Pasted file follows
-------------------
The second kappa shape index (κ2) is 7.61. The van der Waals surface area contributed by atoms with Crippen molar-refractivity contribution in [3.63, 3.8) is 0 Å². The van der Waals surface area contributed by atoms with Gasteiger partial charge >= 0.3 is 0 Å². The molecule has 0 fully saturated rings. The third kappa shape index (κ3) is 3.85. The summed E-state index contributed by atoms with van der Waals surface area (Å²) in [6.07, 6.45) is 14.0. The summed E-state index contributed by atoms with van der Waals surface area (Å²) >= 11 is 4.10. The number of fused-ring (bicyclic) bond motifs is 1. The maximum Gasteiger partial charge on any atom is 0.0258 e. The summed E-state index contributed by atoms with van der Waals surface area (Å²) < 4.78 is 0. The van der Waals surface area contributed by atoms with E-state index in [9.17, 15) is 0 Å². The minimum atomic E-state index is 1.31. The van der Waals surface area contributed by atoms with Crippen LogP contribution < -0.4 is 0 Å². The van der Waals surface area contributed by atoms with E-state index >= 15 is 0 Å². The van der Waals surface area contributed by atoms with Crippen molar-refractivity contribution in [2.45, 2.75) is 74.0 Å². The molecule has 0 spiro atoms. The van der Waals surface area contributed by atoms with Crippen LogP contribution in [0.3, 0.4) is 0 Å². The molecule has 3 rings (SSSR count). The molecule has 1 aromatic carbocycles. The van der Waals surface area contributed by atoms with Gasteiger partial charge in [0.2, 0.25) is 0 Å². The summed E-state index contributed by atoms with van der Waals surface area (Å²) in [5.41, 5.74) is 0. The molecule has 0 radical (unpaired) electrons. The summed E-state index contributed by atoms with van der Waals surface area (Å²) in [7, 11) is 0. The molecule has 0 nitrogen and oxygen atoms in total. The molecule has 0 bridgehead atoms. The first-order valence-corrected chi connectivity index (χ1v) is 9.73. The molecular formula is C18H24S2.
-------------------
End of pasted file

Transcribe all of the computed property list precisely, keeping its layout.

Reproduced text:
The second kappa shape index (κ2) is 7.61. The van der Waals surface area contributed by atoms with Crippen molar-refractivity contribution in [3.63, 3.8) is 0 Å². The van der Waals surface area contributed by atoms with Gasteiger partial charge >= 0.3 is 0 Å². The molecule has 0 fully saturated rings. The third kappa shape index (κ3) is 3.85. The summed E-state index contributed by atoms with van der Waals surface area (Å²) in [6.07, 6.45) is 14.0. The summed E-state index contributed by atoms with van der Waals surface area (Å²) >= 11 is 4.10. The number of fused-ring (bicyclic) bond motifs is 1. The maximum Gasteiger partial charge on any atom is 0.0258 e. The summed E-state index contributed by atoms with van der Waals surface area (Å²) < 4.78 is 0. The van der Waals surface area contributed by atoms with E-state index in [9.17, 15) is 0 Å². The minimum atomic E-state index is 1.31. The van der Waals surface area contributed by atoms with Crippen LogP contribution < -0.4 is 0 Å². The van der Waals surface area contributed by atoms with E-state index >= 15 is 0 Å². The van der Waals surface area contributed by atoms with Crippen molar-refractivity contribution in [2.45, 2.75) is 74.0 Å². The molecule has 0 spiro atoms. The van der Waals surface area contributed by atoms with Crippen LogP contribution in [0.3, 0.4) is 0 Å². The molecule has 3 rings (SSSR count). The molecule has 1 aromatic carbocycles. The van der Waals surface area contributed by atoms with Gasteiger partial charge in [0.2, 0.25) is 0 Å². The summed E-state index contributed by atoms with van der Waals surface area (Å²) in [5.41, 5.74) is 0. The molecule has 0 radical (unpaired) electrons. The summed E-state index contributed by atoms with van der Waals surface area (Å²) in [7, 11) is 0. The molecule has 0 nitrogen and oxygen atoms in total. The molecule has 0 bridgehead atoms. The first-order valence-corrected chi connectivity index (χ1v) is 9.73. The molecular formula is C18H24S2.